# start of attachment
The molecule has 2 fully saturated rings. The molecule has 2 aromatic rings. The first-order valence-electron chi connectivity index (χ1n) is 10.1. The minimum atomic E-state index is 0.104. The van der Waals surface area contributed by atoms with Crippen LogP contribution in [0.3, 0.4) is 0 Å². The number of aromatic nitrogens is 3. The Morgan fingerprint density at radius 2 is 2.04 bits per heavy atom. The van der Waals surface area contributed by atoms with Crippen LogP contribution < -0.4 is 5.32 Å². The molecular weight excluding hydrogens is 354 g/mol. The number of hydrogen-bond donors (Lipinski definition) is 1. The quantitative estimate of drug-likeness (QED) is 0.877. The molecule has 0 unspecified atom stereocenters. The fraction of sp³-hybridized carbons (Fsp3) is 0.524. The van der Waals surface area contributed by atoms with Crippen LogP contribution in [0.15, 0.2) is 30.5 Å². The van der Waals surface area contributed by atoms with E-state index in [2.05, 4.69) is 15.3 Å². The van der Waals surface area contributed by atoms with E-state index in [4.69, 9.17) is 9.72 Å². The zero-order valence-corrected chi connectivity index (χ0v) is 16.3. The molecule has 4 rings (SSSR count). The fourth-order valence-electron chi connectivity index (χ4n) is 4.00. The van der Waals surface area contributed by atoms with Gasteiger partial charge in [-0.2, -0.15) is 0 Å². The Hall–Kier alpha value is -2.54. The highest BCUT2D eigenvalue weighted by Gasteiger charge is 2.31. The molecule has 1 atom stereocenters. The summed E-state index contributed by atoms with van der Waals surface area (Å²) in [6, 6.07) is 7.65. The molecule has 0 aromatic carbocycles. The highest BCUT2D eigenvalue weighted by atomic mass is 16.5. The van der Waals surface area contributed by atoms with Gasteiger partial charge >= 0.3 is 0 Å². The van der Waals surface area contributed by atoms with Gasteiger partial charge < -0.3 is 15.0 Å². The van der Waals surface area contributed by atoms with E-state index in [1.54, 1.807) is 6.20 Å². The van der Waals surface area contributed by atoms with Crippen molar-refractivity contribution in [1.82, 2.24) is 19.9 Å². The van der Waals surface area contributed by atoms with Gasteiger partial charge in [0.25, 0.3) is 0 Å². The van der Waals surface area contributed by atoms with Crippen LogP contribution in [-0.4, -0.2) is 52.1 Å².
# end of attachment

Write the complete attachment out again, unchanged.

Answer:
The molecule has 2 fully saturated rings. The molecule has 2 aromatic rings. The first-order valence-electron chi connectivity index (χ1n) is 10.1. The minimum atomic E-state index is 0.104. The van der Waals surface area contributed by atoms with Crippen LogP contribution in [0.3, 0.4) is 0 Å². The number of aromatic nitrogens is 3. The Morgan fingerprint density at radius 2 is 2.04 bits per heavy atom. The van der Waals surface area contributed by atoms with Crippen LogP contribution < -0.4 is 5.32 Å². The molecular weight excluding hydrogens is 354 g/mol. The number of hydrogen-bond donors (Lipinski definition) is 1. The quantitative estimate of drug-likeness (QED) is 0.877. The molecule has 0 unspecified atom stereocenters. The fraction of sp³-hybridized carbons (Fsp3) is 0.524. The van der Waals surface area contributed by atoms with Crippen LogP contribution in [0.15, 0.2) is 30.5 Å². The van der Waals surface area contributed by atoms with E-state index in [2.05, 4.69) is 15.3 Å². The van der Waals surface area contributed by atoms with E-state index in [4.69, 9.17) is 9.72 Å². The zero-order valence-corrected chi connectivity index (χ0v) is 16.3. The molecule has 4 rings (SSSR count). The fourth-order valence-electron chi connectivity index (χ4n) is 4.00. The van der Waals surface area contributed by atoms with Gasteiger partial charge in [-0.2, -0.15) is 0 Å². The Hall–Kier alpha value is -2.54. The highest BCUT2D eigenvalue weighted by Gasteiger charge is 2.31. The molecule has 1 atom stereocenters. The summed E-state index contributed by atoms with van der Waals surface area (Å²) in [6, 6.07) is 7.65. The molecule has 0 aromatic carbocycles. The highest BCUT2D eigenvalue weighted by atomic mass is 16.5. The van der Waals surface area contributed by atoms with Gasteiger partial charge >= 0.3 is 0 Å². The van der Waals surface area contributed by atoms with Gasteiger partial charge < -0.3 is 15.0 Å². The van der Waals surface area contributed by atoms with E-state index in [1.54, 1.807) is 6.20 Å². The van der Waals surface area contributed by atoms with Crippen molar-refractivity contribution in [1.82, 2.24) is 19.9 Å². The van der Waals surface area contributed by atoms with Gasteiger partial charge in [0.25, 0.3) is 0 Å². The van der Waals surface area contributed by atoms with Crippen LogP contribution in [-0.4, -0.2) is 52.1 Å².